CARRBORO — Help arrived quick, but with the waters gone, flood victims have waited weeks for further relief.
More than 100 people flushed from their homes by extraordinary rainfall in late June have applied for disaster-relief grants.
Most applications are still under review. A window remains open until Sept. 13 to apply for a low-interest loan through the federal Small Business Administration, at disasterloan.sba.gov.
To apply for relief grants from the state, people must first apply, then be rejected for a federal loan.
Grant money will be administered by the county’s Department of Social Services, though little has been distributed so far.
Musician Danny Mason tried to catch a taxi June 30, but cabs could not reach downtown Carrboro because of flooded roads. When he made it home to Camelot Village, he was surprised to see rubber rafts and emergency workers.
“My landlord Brad was there. He asked me what I wanted out of the apartment.” Mason had on dress shoes, so he asked for sneakers.
“My bass guitar, my pride and joy, was destroyed,” Mason said. He also lost, “a lot of unpolished music on my computer that I’m working on,” he said. “Anything below waist-level, my digital camera, and a lot of odds and ends stuff that was only valuable to me.”
Many residents got immediate aid after the rain in the form of debit cards for food and free trips through the PTA Thrift Shop.
Mason said he went to a Red Cross relief station and got a card with close to $200 on it. He bought food, clothing and shoes.
At Camelot Village, 68 of 106 units were damaged; at Booker Creek, 22 of 124 units were damaged, according to a Town of Chapel Hill news release from July. In Carrboro, residents at Rocky Brook trailer park and one Carol Street home had to evacuate.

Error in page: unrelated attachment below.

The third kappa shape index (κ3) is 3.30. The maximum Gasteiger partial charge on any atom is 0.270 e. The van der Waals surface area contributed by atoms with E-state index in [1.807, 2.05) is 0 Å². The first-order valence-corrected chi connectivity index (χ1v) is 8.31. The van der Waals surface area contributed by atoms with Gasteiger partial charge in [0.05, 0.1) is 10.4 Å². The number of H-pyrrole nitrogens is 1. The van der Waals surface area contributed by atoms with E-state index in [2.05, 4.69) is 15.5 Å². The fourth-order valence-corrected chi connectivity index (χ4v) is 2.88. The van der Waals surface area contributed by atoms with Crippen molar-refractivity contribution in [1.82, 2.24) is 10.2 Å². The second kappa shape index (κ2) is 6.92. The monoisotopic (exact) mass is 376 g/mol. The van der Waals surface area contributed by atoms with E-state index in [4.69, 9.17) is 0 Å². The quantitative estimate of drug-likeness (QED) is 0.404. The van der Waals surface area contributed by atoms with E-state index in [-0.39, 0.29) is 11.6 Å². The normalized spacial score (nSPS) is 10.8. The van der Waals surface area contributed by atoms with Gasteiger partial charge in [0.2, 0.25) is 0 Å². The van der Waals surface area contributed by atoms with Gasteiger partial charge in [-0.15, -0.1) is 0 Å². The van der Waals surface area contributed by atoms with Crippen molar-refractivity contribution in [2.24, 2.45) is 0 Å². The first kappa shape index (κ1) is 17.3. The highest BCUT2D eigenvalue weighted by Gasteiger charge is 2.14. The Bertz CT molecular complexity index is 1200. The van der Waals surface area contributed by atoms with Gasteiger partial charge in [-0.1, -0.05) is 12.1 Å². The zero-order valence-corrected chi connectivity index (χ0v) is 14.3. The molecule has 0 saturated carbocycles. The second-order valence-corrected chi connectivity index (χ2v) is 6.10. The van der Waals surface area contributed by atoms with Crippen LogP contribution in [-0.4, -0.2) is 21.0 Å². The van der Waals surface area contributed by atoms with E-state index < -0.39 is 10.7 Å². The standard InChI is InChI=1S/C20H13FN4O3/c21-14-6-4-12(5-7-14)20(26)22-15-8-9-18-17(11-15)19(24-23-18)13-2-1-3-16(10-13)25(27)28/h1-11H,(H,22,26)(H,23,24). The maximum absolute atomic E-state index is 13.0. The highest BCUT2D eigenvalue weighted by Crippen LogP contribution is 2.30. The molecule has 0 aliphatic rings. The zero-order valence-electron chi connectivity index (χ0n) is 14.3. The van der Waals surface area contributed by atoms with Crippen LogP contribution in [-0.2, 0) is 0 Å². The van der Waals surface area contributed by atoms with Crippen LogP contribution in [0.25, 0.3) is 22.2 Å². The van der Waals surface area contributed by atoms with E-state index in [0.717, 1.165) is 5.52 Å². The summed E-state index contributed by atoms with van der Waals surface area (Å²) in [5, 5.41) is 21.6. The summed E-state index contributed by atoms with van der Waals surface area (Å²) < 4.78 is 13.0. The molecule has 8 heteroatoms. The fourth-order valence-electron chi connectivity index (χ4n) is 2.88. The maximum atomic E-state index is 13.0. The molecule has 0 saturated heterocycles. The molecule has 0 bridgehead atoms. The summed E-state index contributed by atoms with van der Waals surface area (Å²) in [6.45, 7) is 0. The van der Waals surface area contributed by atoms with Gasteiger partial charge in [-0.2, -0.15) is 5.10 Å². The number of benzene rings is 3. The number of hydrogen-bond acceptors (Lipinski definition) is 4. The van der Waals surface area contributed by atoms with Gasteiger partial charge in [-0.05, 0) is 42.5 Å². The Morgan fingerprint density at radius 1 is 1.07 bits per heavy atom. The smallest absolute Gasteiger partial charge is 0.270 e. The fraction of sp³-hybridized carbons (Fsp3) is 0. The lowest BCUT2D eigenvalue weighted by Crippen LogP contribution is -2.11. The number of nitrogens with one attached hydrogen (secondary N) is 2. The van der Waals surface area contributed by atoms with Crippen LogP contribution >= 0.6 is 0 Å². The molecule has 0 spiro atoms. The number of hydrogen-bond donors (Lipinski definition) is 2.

Warren Moore, Individual Assistance program manager for N.C. Emergency Management, said on Aug. 15 that 81 people had applied for disaster assistance. He said they had approved 32 applications and had another 16 that were pending approval.
Julia Jarema, communications officer for emergency management with the Department of Public Safety, said in addition to those 81 people, 27 were working with the Small Business Administration for loans.
“The first thing you do is call your insurance company,” Jarema said. “If you don’t have insurance or don’t have enough insurance, the next stop is SBA.”
The loans must be paid back, but carry small interest and come in generally larger amounts than the grants available for those who don’t qualify.
“The grants are not for people to purchase big-screen TVs,” Jarema said. “It’s not for handheld electronic devices. The goal is to help get people back on their feet.”
Mason is now living at his friend Lisa Crumpton’s place. Crumpton said the need for assistance remains high, even though some flood victims have moved back in after cleaning up.
“I don’t think they’d want to, but I don’t really know,” she said. “This could happen again, right?”
Mason and his landlord stripped the damaged carpet and all the drywall below waistline. Southern Rail owners Mike and Christie Benson also helped, he said.
“That was the painful part, tearing out the place that was your sanctuary,” he said. “To see something that devastating, but at the same time, you’ve got to keep the message, keep smiling.”